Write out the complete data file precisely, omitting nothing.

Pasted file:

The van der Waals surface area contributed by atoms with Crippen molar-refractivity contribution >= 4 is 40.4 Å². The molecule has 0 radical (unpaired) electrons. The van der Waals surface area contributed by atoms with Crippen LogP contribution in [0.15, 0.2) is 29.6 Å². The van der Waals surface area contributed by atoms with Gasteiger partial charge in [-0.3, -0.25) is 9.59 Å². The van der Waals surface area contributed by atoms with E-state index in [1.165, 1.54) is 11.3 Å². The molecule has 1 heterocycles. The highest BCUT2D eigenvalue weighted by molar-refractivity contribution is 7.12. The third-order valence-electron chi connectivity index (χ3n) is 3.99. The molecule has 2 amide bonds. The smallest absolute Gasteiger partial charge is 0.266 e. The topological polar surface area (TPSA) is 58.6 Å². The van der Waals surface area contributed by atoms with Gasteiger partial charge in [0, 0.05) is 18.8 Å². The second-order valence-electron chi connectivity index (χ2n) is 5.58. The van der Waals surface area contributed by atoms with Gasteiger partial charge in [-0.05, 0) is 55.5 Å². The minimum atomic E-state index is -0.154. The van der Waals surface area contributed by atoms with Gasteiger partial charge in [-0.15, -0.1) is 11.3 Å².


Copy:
The van der Waals surface area contributed by atoms with Crippen molar-refractivity contribution >= 4 is 40.4 Å². The molecule has 0 radical (unpaired) electrons. The van der Waals surface area contributed by atoms with Crippen LogP contribution in [0.15, 0.2) is 29.6 Å². The van der Waals surface area contributed by atoms with Gasteiger partial charge in [-0.3, -0.25) is 9.59 Å². The van der Waals surface area contributed by atoms with E-state index in [1.165, 1.54) is 11.3 Å². The molecule has 1 heterocycles. The highest BCUT2D eigenvalue weighted by molar-refractivity contribution is 7.12. The third-order valence-electron chi connectivity index (χ3n) is 3.99. The molecule has 2 amide bonds. The smallest absolute Gasteiger partial charge is 0.266 e. The topological polar surface area (TPSA) is 58.6 Å². The van der Waals surface area contributed by atoms with Gasteiger partial charge in [0, 0.05) is 18.8 Å². The second-order valence-electron chi connectivity index (χ2n) is 5.58. The van der Waals surface area contributed by atoms with Gasteiger partial charge in [-0.05, 0) is 55.5 Å². The minimum atomic E-state index is -0.154. The van der Waals surface area contributed by atoms with Gasteiger partial charge in [-0.15, -0.1) is 11.3 Å².